The applicant was one of the two registered owners of unit 1 in a unit titled complex owned by the respondent corporation. The applicant sought a merits review under section 129(1)(f) of the UTMA of two resolutions (motions 2 and 7) passed at its 2017 AGM. Motion 7 effectively sought the re-appointment of the strata manager as the ‘manager’ of the corporation for a further period of three years. Motion 2 authorized the manager to adjust the building insurance in consultation with the Owners Corporation. The applicant also sought an order pursuant to section 129(1)(g) of the UTMA giving effect to a third, unsuccessful motion (motion 7(i)), which sought the appointment of an alternative manager).

The Tribunal accepted and adopted the approach taken in Brudenall & Ors v Owners Corporation Units Plan No. 202 (Unit Titles) [2016] ACAT 101 and held that s129(1)(f) of the UTMA requires the Tribunal to stand in the shoes of the decision maker to make the correct or preferable decision. The Tribunal does not simply review the reasons for decision or the process followed by the original decision-maker, and is not obliged to choose either the position adopted by the applicant, or that of respondent. Instead, the Tribunal considers and determines the issues as at the date of the hearing (not as at the time of the original decision), and make the correct or preferable decision on the merits of the case, subject to ensuring that the requirements of natural justice are met in the hearing process. In some rare cases, this may involve the tribunal making a decision which was not advocated for by any party.

After reviewing evidence from both parties, the Tribunal was satisfied that a decision to reappoint the strata manager or a decision to appoint an alternative manager were both supported by rational reasons and neither raised any question of illegality. Therefore neither was in any sense ‘incorrect’.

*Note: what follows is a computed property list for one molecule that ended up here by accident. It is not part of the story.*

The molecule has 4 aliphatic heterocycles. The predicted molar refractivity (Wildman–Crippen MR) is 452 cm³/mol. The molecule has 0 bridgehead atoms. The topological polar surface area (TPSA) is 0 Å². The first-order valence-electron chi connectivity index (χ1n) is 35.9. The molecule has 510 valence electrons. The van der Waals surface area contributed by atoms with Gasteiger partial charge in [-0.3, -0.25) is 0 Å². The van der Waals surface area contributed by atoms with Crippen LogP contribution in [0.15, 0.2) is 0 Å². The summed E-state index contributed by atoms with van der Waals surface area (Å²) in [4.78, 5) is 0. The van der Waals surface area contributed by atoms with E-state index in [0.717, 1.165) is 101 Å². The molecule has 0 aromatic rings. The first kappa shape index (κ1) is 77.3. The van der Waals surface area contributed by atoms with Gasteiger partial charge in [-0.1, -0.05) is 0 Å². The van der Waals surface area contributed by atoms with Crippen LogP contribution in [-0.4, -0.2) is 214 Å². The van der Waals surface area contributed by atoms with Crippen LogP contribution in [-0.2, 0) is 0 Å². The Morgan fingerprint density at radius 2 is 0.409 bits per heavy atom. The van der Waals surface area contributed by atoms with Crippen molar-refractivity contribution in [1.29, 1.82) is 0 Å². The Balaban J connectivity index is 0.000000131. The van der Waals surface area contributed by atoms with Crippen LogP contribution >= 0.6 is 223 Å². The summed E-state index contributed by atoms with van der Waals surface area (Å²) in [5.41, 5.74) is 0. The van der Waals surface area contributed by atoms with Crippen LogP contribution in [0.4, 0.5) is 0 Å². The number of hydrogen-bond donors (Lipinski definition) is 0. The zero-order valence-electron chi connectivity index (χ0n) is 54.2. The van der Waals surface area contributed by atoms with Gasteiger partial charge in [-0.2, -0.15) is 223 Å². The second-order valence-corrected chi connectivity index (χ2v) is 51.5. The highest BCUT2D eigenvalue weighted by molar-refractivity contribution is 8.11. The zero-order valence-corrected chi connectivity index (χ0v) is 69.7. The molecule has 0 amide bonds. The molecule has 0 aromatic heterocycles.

However, the ‘preferable’ decision must take into consideration relevant discretionary grounds including the full circumstances of the case, the context in which the decision is made and the framework imposed by the legislation. In this case, given the role of a manager within the framework of the UTMA, the ‘preferable’ decision is one that will ensure the efficient and effective management of the complex and the protection and advancement of the interests of the Owners Corporation as a whole but having regard to the interests of each of the five unit holders within it.

The Tribunal was of the view that as the strata manager has generally speaking maintained a relatively successful relationship with the Owners Corporation for a long period, the preferable decision would be the reappointment of the strata manager. The Tribunal also noted that while there was an imbalance of power within the Owners Corporation, and that the majority was in a position of power that could be used to oppress the minority (ie Mr Rampala), the Tribunal was not satisfied that the majority decision was an unreasonable, disproportionate or unfair exercise of that power.